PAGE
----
Both parameters must be a power of 2.
Linux provides some kernel parameters related to read-ahead behavior. They may be accessed via these files in /proc/sys/vm:
Finally, the Linux Logical Volume Manager allows you to specify the read-ahead size when you create a logical volume with lvcreate, via its -r option. For example, this command specifies a read-ahead size of 8 sectors and also creates a contiguous logical volume:
# lvcreate -L 800M -n bio_lv -r 8 -C y vg1
The valid range for -r is 2 to 120.
22.214.171.124 Disk I/O pacing
AIX also provides a facility designed to prevent general system interactive performance from being adversely affected by large I/O operations. By default, write requests are serviced by the operating system in the order in which they are made (queued). A very large I/O operation can generate many pending I/O requests, and users needing disk access can be forced to wait for them to complete. This occurs most frequently when an application computes a large amount of new data to be written to disk (rather than processing a data set by reading it in and then writing it back out).
You can experience this effect by copying a large file 32MB or more in the background and then running an ls command on any random directory you have not accessed recently on the same physical disk. You'll notice an appreciable wait time before the ls output appears.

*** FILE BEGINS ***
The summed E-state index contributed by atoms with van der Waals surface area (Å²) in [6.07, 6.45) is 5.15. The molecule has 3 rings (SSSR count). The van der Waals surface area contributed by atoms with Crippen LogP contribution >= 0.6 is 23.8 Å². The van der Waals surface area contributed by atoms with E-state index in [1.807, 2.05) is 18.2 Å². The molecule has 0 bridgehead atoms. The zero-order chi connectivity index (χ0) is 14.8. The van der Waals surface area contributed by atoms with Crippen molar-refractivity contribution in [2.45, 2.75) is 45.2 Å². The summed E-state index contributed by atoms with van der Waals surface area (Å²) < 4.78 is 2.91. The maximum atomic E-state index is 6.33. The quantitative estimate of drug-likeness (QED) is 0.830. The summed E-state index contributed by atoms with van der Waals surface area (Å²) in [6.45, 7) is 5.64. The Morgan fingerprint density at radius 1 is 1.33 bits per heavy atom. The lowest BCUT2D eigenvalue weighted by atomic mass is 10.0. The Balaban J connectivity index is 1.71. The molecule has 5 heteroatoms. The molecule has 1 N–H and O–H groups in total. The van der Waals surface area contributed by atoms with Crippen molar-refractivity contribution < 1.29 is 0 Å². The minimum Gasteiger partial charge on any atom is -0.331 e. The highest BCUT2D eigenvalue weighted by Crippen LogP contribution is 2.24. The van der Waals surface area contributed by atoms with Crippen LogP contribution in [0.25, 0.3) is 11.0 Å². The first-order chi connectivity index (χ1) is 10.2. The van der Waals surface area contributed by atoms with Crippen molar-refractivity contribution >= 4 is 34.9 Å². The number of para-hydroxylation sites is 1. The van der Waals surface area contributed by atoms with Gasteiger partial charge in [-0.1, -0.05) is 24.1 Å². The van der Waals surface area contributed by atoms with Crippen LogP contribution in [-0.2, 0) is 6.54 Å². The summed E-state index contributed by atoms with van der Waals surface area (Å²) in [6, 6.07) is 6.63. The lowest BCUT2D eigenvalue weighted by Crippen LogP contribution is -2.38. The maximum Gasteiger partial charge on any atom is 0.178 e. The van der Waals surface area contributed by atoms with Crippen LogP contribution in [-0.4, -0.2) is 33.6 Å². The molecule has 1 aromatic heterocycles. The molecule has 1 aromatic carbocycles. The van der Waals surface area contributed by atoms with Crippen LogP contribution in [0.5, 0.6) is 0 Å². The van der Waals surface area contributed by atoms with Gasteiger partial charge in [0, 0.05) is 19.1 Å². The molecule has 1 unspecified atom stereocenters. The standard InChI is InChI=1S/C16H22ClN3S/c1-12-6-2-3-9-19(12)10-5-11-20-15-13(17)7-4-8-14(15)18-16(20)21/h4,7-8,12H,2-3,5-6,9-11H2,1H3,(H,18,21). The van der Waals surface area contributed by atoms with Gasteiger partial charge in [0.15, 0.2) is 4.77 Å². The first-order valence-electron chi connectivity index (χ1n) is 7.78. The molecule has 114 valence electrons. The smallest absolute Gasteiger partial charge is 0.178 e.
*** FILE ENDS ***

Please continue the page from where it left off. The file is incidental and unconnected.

Disk I/O pacing is designed to prevent large I/O operations from degrading interactive performance. It is disabled by default. Consider enabling it only under circumstances like those described.
This feature may be activated by changing the values of the minpout and maxpout system parameters using the chdev command. When these parameters are nonzero, if a process tries to write to a file for which there are already maxpout or more pending write operations, the process is suspended until the number of pending requests falls below minpout.
maxpout must be one more than a multiple of 4: 5, 9, 13, and so on (i.e., of the form 4x+1). minpout must be a multiple of 4 and at least 4 less than maxpout. The AIX documentation suggests starting with values of 33 and 16, respectively, and observing the effects. The following command will set them to these values:
# chdev -l sys0 -a maxpout=33 -a minpout=16
If interactive performance is still not as rapid as you want it to be, try decreasing these parameters; on the other hand, if the performance of the job doing the large write operation suffers more than you want it to, increase them. Note that their values do persist across boot because they are stored in the ODM.